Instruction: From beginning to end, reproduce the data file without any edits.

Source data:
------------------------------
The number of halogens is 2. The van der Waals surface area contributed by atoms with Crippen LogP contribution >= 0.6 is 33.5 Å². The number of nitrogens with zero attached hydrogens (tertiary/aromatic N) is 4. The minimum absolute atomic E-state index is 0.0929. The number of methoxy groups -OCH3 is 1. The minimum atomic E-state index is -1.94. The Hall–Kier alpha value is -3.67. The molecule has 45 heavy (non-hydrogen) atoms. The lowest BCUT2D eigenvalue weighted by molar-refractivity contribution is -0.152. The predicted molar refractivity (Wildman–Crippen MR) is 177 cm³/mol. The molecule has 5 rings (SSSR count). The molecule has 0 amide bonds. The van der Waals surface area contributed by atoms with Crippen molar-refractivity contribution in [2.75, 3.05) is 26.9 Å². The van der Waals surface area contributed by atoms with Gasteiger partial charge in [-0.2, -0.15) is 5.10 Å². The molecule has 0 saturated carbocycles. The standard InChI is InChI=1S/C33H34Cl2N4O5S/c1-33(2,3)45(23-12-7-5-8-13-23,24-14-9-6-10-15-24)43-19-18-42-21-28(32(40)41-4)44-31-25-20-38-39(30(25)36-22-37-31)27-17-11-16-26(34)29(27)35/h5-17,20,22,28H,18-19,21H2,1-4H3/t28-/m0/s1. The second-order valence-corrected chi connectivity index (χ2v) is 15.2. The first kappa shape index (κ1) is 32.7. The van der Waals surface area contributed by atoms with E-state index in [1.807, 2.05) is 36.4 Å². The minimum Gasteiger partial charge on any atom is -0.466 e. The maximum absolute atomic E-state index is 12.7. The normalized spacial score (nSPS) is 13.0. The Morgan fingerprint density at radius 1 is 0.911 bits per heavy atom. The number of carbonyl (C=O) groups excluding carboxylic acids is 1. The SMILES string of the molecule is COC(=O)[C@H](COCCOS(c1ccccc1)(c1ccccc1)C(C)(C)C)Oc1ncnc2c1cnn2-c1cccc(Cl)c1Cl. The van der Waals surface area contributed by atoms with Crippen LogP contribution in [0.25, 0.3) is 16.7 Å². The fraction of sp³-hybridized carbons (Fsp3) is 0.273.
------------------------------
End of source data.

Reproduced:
The number of halogens is 2. The van der Waals surface area contributed by atoms with Crippen LogP contribution >= 0.6 is 33.5 Å². The number of nitrogens with zero attached hydrogens (tertiary/aromatic N) is 4. The minimum absolute atomic E-state index is 0.0929. The number of methoxy groups -OCH3 is 1. The minimum atomic E-state index is -1.94. The Hall–Kier alpha value is -3.67. The molecule has 45 heavy (non-hydrogen) atoms. The lowest BCUT2D eigenvalue weighted by molar-refractivity contribution is -0.152. The predicted molar refractivity (Wildman–Crippen MR) is 177 cm³/mol. The molecule has 5 rings (SSSR count). The molecule has 0 amide bonds. The van der Waals surface area contributed by atoms with Crippen molar-refractivity contribution in [2.75, 3.05) is 26.9 Å². The van der Waals surface area contributed by atoms with Gasteiger partial charge in [-0.2, -0.15) is 5.10 Å². The molecule has 0 saturated carbocycles. The standard InChI is InChI=1S/C33H34Cl2N4O5S/c1-33(2,3)45(23-12-7-5-8-13-23,24-14-9-6-10-15-24)43-19-18-42-21-28(32(40)41-4)44-31-25-20-38-39(30(25)36-22-37-31)27-17-11-16-26(34)29(27)35/h5-17,20,22,28H,18-19,21H2,1-4H3/t28-/m0/s1. The second-order valence-corrected chi connectivity index (χ2v) is 15.2. The first kappa shape index (κ1) is 32.7. The van der Waals surface area contributed by atoms with E-state index in [1.807, 2.05) is 36.4 Å². The minimum Gasteiger partial charge on any atom is -0.466 e. The maximum absolute atomic E-state index is 12.7. The normalized spacial score (nSPS) is 13.0. The Morgan fingerprint density at radius 1 is 0.911 bits per heavy atom. The number of carbonyl (C=O) groups excluding carboxylic acids is 1. The SMILES string of the molecule is COC(=O)[C@H](COCCOS(c1ccccc1)(c1ccccc1)C(C)(C)C)Oc1ncnc2c1cnn2-c1cccc(Cl)c1Cl. The van der Waals surface area contributed by atoms with Crippen LogP contribution in [0.25, 0.3) is 16.7 Å². The fraction of sp³-hybridized carbons (Fsp3) is 0.273.